Tag Archives: review

Review: In Visible Fellowship by Jon Walker

Fans of Dietrich Bonhoeffer will enjoy In Visible Fellowship by Jon Walker – a book that seeks to encapsulate for contemporary audiences the principles found in Bonheoffer’s classic Life Together.

In Visible Fellowship has been described by some as “Bonhoeffer in bite-sized chunks”. The 174 pages of this book are broken down into 36 chapters – most just two or three pages long. Each begins with a quote from Bonhoeffer and a scripture before moving in to a commentary on the “big idea” of the lesson. Chapters conclude with a brief description of how Jesus embodied the discussed principle along with well-written personal reflection questions for group discussion.

The principles dealt with in this book are basic to healthy Christian community. A few include the importance of being in community, suggestions for a strong devotional life, the primacy of prayer, confession, and more – each with a strong emphasis on practical application.

In Visible Fellowship is not designed to be read alone – this book would be best used in a small group setting with participants reading three or four lessons ahead of a meeting coming prepared to discuss application. I stress application, because this material has the potential to be transformative, but not simply through discussion – application is a must.

Remember, this is a reworking of a classic book by Dietrich Bonhoeffer. The phrase, “Bonhoeffer says …”, or, “Bonhoeffer suggests …” shows up from beginning to end and will likely become tedious to readers unless they have some appreciation for Bonhoeffer’s life and teachings. I highly recommend leaders familiarize themselves and their groups with him ahead of time so they have at least some knowledge of Bonhoeffer in order to give his words and teaching credibility. The easiest way to do that would be to watch a film together about his life – several are available to buy through Amazon or to rent/stream via NetFlix.

In sum, this book might be tedious for individual readers outside of ardent Bonhoeffer fans, but would be excellent to use in a small group made of people who 1) appreciate Bonhoeffer’s life and work, and 2) are committed to practically applying the teachings found within.

The lessons found in this book are patently biblical, and, if put into practice, will be transformative for your small group

You can pick up In Visible Fellowship through Amazon for $11.07 here, or directly from Leafwood Publishers for $13.99 here.

Jon Walker has served as a writer and editor for many years in addition to serving on the pastoral staff at Saddleback Church. You can find out more about his ministry at gracecreates.com.

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Review: The Red Letters Project Book of Matthew

So sometimes I’m in a hurry … and sometimes when I’m in a hurry I don’t read emails as closely as I should. Last month was one of those times.

Whilst in said hurry, I received a note from my friends at The Ooze asking if I’d be interested in receiving a free copy of  Tyndale House Publishing’s The Red Letters Project: Book of Matthew for review on westcoastwitness.com.

I quickly perused the email description picking out the phrases “red letter words of Jesus,” “New Living Translation,” and “audio Bible.”

“Cool,” I thought,  “A dramatic reading of the red letter words of Jesus from the Book of Matthew. Maybe I can use that as a sweet intro for a Bible study or something – sounds good!” And I signed up.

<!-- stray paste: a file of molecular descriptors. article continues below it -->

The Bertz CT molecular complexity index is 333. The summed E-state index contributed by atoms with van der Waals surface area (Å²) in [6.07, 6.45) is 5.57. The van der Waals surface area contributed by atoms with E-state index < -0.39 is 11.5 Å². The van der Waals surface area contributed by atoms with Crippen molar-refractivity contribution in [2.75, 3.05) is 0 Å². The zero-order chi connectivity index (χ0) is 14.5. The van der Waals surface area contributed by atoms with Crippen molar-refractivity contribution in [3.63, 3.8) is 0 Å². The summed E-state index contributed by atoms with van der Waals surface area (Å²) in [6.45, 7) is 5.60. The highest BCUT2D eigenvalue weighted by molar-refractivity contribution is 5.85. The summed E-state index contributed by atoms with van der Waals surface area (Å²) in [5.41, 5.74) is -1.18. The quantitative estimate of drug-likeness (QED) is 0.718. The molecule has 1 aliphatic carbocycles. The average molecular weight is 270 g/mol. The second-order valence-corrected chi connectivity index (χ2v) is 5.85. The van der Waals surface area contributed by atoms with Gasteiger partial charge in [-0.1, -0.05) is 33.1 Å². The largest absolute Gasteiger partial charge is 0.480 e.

Boy was I surprised when I opened the package a couple of weeks later and read this on the front of the album:

The Red Letters Project is an electrifying performance of rock music recounting every word spoken by Jesus Christ in the Book of Matthew …

Electrifying performance of rock music? Christian rock music?!? Bah!

Regular readers know this is not something I would have signed up for on purpose. Too bad … I said I would listen and do a review of this when I hurriedly signed up, so here we are.

To be polite I will not completely rip this album to shreds. I will, however, say this: while it is a noble thing to record the words of Jesus musically, large sections of Jesus’ words straight from the NLT do not work melodically (i.e. in song) and cannot be forced to when presented in big chunks.

The advice I would give someone attempting to create an album centered around the words of Jesus would be this: work with smaller sections of Scripture that more naturally form a melody rather than cramming large sections into a single track. Bite off too much, and it simply doesn’t work musically. That pretty much sums up my feelings as a listener.

Stylistically the tracks on this album move between generic sounding pop-rock to a few heavier tracks to a few rock ballads.

My favorite is number 3 on disc one entitled “Sacrifice,” mainly because it’s a bit heavier and in the first verse the singer stretches the word “hell” out for several beats. This provided laughs, and I actually restarted the track to hear that part again.

To conclude, if you are already into Christian rock, you may like The Red Letters Project: Book of Matthew. This may especially be good for youth ministers seeking a creative way to present Scripture to their kids. Additionally, if you are looking for a tool to help you memorize the words of Jesus as presented in the NLT, this will help as songs will stick with you (not because they are particularly great … simply because they are songs, and that’s what songs do).

TRLP is a three-disc box set that retails for $29.99 and can be purchased here.

I promise from now on I will read invitations from my friends at The Ooze more closely.

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